Welcome to the DARKNET! A dangerous place in cyberspace where products and services are exchanged for cold hard bitcoin. You are an elite hacker on a mission to steal data. Fully immersed into your VR cyberspace console you  deploy viruses, worms and exploits in order to complete your mission before your signal gets traced and your flawless hacker reputation is in jeopardy. Darknet is an exciting puzzle / strategy game and after being available on all major VR platforms it finally made its way to Daydream!

Gameplay

Darknet was heavily influenced by cyberpunk classics and it shows. Thanks to VR you can finally feel like delving deep into the codebase of the Matrix, TRON, Ready Player One or whatever cyber phantasy you always dreamed of immersing yourself in.

Once you start the game you will be greeted by an in depth tutorial and you will need it. The game does have a quite steep learning curve but once you understand how it works Darknet is simply so much more satisfying than for example all those match 3 puzzle games.

In the main view you are surrounded by nodes that represent the network that you are about to hack. One of those nodes contains the data that you are about to steal but this main node is the toughest to crack because it is secured by firewalls.

Each node holds a certain monetary reward that you receive once you hack it. In the beginning you only have a very limited number of viruses that you can use to inject into nodes in order to compromise them. You will need to start with hacking the weakest and smallest nodes first in order to earn more money which in term will allow you to purchase more viruses, worms and exploits to weaken the network.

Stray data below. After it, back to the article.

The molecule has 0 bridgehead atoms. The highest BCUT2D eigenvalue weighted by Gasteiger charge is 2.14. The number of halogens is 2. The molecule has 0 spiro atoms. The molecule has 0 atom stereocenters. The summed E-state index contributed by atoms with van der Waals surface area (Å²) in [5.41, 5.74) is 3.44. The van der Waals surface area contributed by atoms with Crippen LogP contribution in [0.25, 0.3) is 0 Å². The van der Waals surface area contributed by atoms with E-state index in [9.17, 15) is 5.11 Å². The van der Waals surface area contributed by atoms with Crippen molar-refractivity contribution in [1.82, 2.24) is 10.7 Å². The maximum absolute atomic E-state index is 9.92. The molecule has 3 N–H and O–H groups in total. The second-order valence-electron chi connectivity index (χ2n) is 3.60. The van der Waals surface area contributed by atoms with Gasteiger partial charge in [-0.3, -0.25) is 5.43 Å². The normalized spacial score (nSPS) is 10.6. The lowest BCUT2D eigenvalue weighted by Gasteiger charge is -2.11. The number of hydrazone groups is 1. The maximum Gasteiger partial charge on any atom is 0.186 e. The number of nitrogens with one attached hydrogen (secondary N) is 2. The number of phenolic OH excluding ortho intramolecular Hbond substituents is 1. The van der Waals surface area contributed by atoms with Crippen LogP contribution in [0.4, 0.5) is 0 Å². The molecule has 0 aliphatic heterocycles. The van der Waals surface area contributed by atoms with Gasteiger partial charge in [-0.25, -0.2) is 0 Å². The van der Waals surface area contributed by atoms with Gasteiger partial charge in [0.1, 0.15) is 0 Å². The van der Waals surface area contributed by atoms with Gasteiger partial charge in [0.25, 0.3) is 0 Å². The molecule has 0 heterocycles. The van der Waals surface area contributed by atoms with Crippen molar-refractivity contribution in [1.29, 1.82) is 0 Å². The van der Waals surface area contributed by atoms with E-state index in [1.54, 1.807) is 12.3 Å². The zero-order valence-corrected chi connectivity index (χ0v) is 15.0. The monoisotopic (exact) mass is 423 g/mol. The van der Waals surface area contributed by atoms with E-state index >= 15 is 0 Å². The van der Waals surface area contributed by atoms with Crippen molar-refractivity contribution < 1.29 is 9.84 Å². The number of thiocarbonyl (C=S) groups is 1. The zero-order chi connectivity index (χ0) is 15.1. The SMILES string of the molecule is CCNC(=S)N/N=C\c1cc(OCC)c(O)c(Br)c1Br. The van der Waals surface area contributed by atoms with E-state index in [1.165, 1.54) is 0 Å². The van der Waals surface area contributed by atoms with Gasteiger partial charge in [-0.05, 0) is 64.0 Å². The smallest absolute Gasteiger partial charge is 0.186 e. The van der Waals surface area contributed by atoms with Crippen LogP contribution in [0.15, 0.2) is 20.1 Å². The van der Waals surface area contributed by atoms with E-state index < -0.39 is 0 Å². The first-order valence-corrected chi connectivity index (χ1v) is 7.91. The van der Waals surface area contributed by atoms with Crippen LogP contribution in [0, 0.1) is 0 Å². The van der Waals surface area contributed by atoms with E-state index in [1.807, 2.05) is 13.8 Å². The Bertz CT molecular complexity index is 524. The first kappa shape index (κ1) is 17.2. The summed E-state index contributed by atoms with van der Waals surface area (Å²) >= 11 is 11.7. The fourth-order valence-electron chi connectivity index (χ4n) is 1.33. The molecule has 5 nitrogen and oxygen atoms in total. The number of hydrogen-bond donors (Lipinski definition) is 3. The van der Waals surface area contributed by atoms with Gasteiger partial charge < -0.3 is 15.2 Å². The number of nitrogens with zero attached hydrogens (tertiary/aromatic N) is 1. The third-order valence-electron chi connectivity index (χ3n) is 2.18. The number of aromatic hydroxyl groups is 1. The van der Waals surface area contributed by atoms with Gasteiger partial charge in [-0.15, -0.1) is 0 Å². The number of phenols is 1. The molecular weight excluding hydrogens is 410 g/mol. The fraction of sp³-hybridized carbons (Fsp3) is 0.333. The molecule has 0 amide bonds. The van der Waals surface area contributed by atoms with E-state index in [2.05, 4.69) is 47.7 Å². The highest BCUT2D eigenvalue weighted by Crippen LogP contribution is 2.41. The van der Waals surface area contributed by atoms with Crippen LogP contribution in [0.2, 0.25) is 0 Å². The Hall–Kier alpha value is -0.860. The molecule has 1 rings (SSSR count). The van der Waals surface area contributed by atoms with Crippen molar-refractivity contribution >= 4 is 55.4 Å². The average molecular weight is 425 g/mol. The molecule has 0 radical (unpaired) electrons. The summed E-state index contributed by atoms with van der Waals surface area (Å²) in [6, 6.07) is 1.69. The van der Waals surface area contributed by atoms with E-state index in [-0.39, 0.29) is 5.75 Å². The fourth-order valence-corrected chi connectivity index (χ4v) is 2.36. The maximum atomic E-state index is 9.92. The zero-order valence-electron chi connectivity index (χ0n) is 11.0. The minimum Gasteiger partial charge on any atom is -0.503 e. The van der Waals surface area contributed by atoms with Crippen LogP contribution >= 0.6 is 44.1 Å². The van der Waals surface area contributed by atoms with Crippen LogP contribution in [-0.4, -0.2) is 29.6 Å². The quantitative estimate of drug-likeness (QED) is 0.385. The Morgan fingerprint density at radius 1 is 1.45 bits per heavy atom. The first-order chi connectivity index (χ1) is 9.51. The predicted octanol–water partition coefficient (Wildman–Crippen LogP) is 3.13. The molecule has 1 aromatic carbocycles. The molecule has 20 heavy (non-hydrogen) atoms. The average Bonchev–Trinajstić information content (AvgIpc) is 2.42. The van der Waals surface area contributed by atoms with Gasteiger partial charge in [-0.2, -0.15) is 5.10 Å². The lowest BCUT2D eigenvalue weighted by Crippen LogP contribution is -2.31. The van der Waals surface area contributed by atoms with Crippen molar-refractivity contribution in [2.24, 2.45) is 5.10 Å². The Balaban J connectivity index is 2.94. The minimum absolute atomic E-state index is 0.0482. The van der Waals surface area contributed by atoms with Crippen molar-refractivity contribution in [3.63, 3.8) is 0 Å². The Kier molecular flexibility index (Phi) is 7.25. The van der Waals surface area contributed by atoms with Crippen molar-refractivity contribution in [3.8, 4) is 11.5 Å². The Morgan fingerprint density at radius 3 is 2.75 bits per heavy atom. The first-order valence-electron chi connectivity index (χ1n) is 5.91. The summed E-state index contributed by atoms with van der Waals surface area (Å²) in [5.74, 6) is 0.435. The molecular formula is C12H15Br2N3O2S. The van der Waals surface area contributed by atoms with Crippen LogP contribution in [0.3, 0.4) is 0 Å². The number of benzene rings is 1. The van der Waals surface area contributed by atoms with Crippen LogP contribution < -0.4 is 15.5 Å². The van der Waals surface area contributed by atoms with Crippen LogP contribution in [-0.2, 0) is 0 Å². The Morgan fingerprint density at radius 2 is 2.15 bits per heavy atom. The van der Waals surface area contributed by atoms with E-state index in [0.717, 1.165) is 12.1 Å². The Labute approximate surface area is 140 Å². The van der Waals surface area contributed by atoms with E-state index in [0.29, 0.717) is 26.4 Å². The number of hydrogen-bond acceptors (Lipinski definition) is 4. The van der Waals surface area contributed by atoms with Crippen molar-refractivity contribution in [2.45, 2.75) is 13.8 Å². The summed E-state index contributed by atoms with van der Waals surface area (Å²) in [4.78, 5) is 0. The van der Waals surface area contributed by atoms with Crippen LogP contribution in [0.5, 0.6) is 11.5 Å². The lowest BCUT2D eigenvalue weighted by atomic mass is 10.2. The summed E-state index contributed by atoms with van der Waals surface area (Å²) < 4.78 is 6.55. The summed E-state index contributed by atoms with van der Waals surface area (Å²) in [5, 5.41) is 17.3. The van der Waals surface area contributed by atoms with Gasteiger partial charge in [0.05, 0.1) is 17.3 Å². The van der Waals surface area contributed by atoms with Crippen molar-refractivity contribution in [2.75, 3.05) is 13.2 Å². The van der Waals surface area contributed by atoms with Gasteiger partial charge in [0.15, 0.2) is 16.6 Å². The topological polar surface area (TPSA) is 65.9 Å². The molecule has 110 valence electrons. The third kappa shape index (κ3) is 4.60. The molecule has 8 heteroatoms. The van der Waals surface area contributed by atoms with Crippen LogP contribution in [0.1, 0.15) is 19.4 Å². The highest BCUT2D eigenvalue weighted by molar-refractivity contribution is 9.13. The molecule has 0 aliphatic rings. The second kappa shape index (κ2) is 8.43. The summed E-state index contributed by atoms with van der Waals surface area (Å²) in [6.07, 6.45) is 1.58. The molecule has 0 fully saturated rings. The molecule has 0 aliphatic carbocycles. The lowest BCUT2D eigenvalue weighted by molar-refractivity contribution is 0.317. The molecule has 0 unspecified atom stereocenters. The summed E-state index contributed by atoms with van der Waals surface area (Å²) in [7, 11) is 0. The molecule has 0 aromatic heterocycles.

Once you decide which node to hack you click on it and teleport into that node. The actual process of hacking involves strategically deploying your viruses into subnodes, either at the same time or consecutively. Your virus will spread until it reaches the central node and you successfully hacked the node – or until you reach another subnode and your hacking attempt is being shut down by security. This is the main gameplay mechanism and it is surprisingly deep because your decisions on how many subnodes to infect at the same time and which ones will decide if you are successful or not. Things are even spiced up by additional security firewalls that protect the central core for more high profile nodes and overall there is a time limit within you have to complete your mission.  If you cannot finish in time your signal gets traced back and you lose reputation and won’t be able to earn the bounty you came for.

Gameplay is as addictive as it could be and in my first hands-on in which I normally check out new games for 10 minutes I was hooked within the Darknet for more than an hour until my batteries died.

Presentation